Mosteller asked for the commission to address runway lights, a generator and a storm sewer, and all three were agreed to by commissioners.

“Since Ring Power quoted some $7,000 to retrofit/repair the control system, after

the hurricane, I have been able to manually manipulate cranking it, until the battery completely died at the first of the year,” Mosteller told them. “Problems include the electronic control board and control sensors (which I was able to patch or bypass) and the injector pump, some $2,000. Ring Power estimates total repairs up to $10,000.”

At the West Ramp storm sewer system, which was re-built in 2008, a sink hole has opened up on the edge of the ramp, Mosteller said. Fill dirt is being brought in by the road department.

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Meet the Editor

David Adlerstein, The Apalachicola Times’ digital editor, started with the news outlet in January 2002 as a reporter.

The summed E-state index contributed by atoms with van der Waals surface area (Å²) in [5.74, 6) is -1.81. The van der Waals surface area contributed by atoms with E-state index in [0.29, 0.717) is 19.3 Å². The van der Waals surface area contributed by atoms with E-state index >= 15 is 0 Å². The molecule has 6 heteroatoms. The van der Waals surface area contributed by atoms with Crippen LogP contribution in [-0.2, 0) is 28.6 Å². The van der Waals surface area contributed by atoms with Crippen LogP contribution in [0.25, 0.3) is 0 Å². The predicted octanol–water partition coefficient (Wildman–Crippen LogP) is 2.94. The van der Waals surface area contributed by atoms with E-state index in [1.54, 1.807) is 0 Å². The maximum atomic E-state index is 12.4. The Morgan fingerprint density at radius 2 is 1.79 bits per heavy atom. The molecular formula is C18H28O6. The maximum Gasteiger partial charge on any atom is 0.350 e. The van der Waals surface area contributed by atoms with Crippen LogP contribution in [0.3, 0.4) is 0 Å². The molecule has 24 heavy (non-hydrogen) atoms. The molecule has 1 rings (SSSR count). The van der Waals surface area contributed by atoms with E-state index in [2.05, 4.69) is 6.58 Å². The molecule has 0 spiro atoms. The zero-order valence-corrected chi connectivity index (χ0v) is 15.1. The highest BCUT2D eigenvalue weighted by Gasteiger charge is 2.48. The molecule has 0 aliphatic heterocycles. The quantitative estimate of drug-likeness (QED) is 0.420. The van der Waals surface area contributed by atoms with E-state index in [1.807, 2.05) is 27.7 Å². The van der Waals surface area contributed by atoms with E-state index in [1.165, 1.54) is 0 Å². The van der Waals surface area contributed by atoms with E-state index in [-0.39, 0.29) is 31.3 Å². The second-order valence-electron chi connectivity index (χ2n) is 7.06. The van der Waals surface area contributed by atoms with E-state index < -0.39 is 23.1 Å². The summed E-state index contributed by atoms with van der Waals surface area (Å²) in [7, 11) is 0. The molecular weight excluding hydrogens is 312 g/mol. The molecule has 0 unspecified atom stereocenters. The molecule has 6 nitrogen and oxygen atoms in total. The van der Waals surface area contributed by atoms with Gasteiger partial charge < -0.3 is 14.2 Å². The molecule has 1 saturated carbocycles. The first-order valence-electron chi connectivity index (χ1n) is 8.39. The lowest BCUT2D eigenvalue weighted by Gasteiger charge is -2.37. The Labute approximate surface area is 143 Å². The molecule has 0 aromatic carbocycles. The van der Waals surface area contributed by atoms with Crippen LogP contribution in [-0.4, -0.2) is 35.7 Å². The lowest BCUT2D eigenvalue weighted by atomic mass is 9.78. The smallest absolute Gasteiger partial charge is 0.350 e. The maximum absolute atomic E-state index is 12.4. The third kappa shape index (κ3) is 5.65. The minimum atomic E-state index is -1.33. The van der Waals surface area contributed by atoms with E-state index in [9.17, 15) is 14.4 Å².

Prior to then, David Adlerstein began as a newspaperman with a small Boston weekly, after graduating magna cum laude from Brandeis University in Waltham, Massachusetts. He later edited the weekly Bellville Times, and as business reporter for the daily Marion Star, both not far from his hometown of Columbus, Ohio.

In 1995, he moved to South Florida, and worked as a business reporter and editor of Medical Business newspaper. In Jan. 2002, he began with the Apalachicola Times, first as reporter and later as editor, and in Oct. 2020, also began editing the Port St. Joe Star.

Wendy Weitzel The Star Digital Editor